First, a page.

A smorgasbord of fusion words for the Twitterati
In March 2011 the social networking site Twitter, launched in 2006, celebrated its fifth birthday. Amid all the media discussion of tweeters, trending, and followers, the term Twitterati has cropped up quite a bit. It’s an odd-looking word, and an example of an interesting and creative variety of word formation, where a word is borrowed from another language and then modified to produce a curious semi-foreign hybrid.
Twitterati is ultimately derived from literati, a term borrowed from Latin in the 17th century and used to describe people who are well-educated and well-read. Punning on this, the term glitterati was coined in the 1950s to refer to the ‘glittering’ stars of show business and smart society. More recently appeared the digerati (the digital literati, as it were), experts in information technology. And so to the Twitterati themselves, the ranks of Twitter-users, particularly the influential ones with many followers.
So –erati has become a useful little suffix, a convenient way of giving a name to some elite group of people in a particular sphere. There has been a profusion of these words over the last twenty years or so, but by no means all of them have caught on: chatterati, soccerati, glamourati, bloggerati… Well, you get the idea.
Double-dip dress style: frugalistas and recessionistas
And, in these difficult economic times, have you perhaps become a frugalista or a recessionista? Both these terms have emerged in the last few years to describe people who manage to dress in a fashionable and stylish way without spending a lot of money on clothes. Each is in turn a play on fashionista, a word dating from the early 90s which describes a person involved in the fashion industry or who wears fashionable clothes. The Spanish ending –ista (as in Sandinista) has been used productively in English for a while to describe a devotee or admirer of something or someone, especially in political contexts. For example, former British Prime Minister Tony Blair had his Blairistas and US politician Sarah Palin has her Palinistas.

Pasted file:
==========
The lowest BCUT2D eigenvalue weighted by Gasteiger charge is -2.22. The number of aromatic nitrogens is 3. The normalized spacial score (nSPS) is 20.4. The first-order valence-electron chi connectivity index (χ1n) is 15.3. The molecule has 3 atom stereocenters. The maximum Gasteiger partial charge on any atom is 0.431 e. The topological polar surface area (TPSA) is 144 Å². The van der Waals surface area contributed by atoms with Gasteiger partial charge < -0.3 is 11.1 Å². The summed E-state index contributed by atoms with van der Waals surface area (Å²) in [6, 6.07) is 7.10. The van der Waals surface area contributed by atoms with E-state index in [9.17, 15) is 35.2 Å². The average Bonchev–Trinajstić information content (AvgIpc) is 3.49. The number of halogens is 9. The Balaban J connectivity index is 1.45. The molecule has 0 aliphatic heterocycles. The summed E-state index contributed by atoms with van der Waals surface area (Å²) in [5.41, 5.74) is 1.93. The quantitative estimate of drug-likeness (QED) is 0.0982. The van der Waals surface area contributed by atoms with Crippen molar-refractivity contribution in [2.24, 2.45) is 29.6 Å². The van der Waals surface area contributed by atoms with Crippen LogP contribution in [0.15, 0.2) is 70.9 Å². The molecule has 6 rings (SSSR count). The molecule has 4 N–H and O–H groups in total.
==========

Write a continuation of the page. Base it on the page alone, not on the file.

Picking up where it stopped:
A surge of linguistic borrowing
Following the recent dreadful events in Japan, another loanword that has been much in the news is, of course, tsunami. This Japanese word, now well-established in English, denotes a long, high sea wave caused by an earthquake. But, as in the above cases, this has also formed the basis of a composite word. A massive increase in the number of flu cases was reported in Canada in January 2011, and this surge in patient figures was inevitably referred to as a flunami (combining flu and tsunami).
Of course, new English words are regularly formed in this way, with two words clamped or stitched together to create a blend. Think of edutainment, guesstimate, mockumentary, staycation, and countless other examples. What particularly intrigues me about the likes of Twitterati and frugalista, however, is the cross-lingual aspect. In fact it makes me think of fusion cooking, in which more than one style of regional or ethnic cuisine are combined to produce dishes incorporating elements of both. And the delicious-to-say smushi is a delightful example to end with, as it fuses not only two culinary styles (it’s a snack that combines the Scandinavian smorgasbord open sandwich and the Japanese sushi) but also the two words themselves, one Swedish, one Japanese.
The opinions and other information contained in the Oxford Dictionaries Online blog posts do not necessarily reflect the opinions or positions of OUP.
- Competitions and quizzes (36)
- Dictionaries and lexicography (161)
- English in use (378)
- Grammar and writing help (66)
- Interactive features (48)
- OED Appeals (4)
- Other languages (66)
- Varieties of English (40)
- Word origins (203)
- Word trends and new words (123)